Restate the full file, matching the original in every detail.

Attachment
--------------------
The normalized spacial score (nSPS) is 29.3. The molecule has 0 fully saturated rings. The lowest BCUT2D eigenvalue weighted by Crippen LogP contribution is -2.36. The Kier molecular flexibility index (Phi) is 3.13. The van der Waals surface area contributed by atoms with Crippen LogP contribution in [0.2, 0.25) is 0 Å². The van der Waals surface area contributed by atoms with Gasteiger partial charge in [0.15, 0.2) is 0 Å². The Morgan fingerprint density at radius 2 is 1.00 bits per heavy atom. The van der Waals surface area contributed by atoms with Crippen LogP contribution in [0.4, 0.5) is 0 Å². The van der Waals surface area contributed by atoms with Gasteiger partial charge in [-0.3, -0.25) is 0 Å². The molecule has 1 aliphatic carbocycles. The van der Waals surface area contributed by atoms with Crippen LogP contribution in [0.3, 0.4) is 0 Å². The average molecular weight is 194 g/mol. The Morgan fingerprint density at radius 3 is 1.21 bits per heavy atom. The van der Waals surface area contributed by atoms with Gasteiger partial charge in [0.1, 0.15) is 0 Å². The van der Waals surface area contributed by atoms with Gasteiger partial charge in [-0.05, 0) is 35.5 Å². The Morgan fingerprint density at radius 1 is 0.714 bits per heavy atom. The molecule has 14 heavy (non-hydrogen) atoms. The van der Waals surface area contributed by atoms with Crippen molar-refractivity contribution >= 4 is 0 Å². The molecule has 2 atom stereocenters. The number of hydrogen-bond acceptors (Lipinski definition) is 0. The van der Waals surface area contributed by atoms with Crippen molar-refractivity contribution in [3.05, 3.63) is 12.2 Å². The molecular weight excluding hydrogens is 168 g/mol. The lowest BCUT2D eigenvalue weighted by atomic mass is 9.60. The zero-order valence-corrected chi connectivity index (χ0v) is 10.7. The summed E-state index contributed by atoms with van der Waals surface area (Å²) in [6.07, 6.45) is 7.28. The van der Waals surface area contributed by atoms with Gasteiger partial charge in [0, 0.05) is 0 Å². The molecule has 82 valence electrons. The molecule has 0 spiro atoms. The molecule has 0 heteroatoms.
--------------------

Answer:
The normalized spacial score (nSPS) is 29.3. The molecule has 0 fully saturated rings. The lowest BCUT2D eigenvalue weighted by Crippen LogP contribution is -2.36. The Kier molecular flexibility index (Phi) is 3.13. The van der Waals surface area contributed by atoms with Crippen LogP contribution in [0.2, 0.25) is 0 Å². The van der Waals surface area contributed by atoms with Gasteiger partial charge in [0.15, 0.2) is 0 Å². The Morgan fingerprint density at radius 2 is 1.00 bits per heavy atom. The van der Waals surface area contributed by atoms with Crippen LogP contribution in [0.4, 0.5) is 0 Å². The van der Waals surface area contributed by atoms with Gasteiger partial charge in [-0.3, -0.25) is 0 Å². The molecule has 1 aliphatic carbocycles. The van der Waals surface area contributed by atoms with Crippen LogP contribution in [0.3, 0.4) is 0 Å². The average molecular weight is 194 g/mol. The Morgan fingerprint density at radius 3 is 1.21 bits per heavy atom. The van der Waals surface area contributed by atoms with Gasteiger partial charge in [0.1, 0.15) is 0 Å². The van der Waals surface area contributed by atoms with Gasteiger partial charge in [-0.05, 0) is 35.5 Å². The Morgan fingerprint density at radius 1 is 0.714 bits per heavy atom. The molecule has 14 heavy (non-hydrogen) atoms. The van der Waals surface area contributed by atoms with Crippen molar-refractivity contribution >= 4 is 0 Å². The molecule has 2 atom stereocenters. The number of hydrogen-bond acceptors (Lipinski definition) is 0. The van der Waals surface area contributed by atoms with Crippen molar-refractivity contribution in [3.05, 3.63) is 12.2 Å². The molecular weight excluding hydrogens is 168 g/mol. The lowest BCUT2D eigenvalue weighted by atomic mass is 9.60. The zero-order valence-corrected chi connectivity index (χ0v) is 10.7. The summed E-state index contributed by atoms with van der Waals surface area (Å²) in [6.07, 6.45) is 7.28. The van der Waals surface area contributed by atoms with Gasteiger partial charge in [0, 0.05) is 0 Å². The molecule has 82 valence electrons. The molecule has 0 spiro atoms. The molecule has 0 heteroatoms.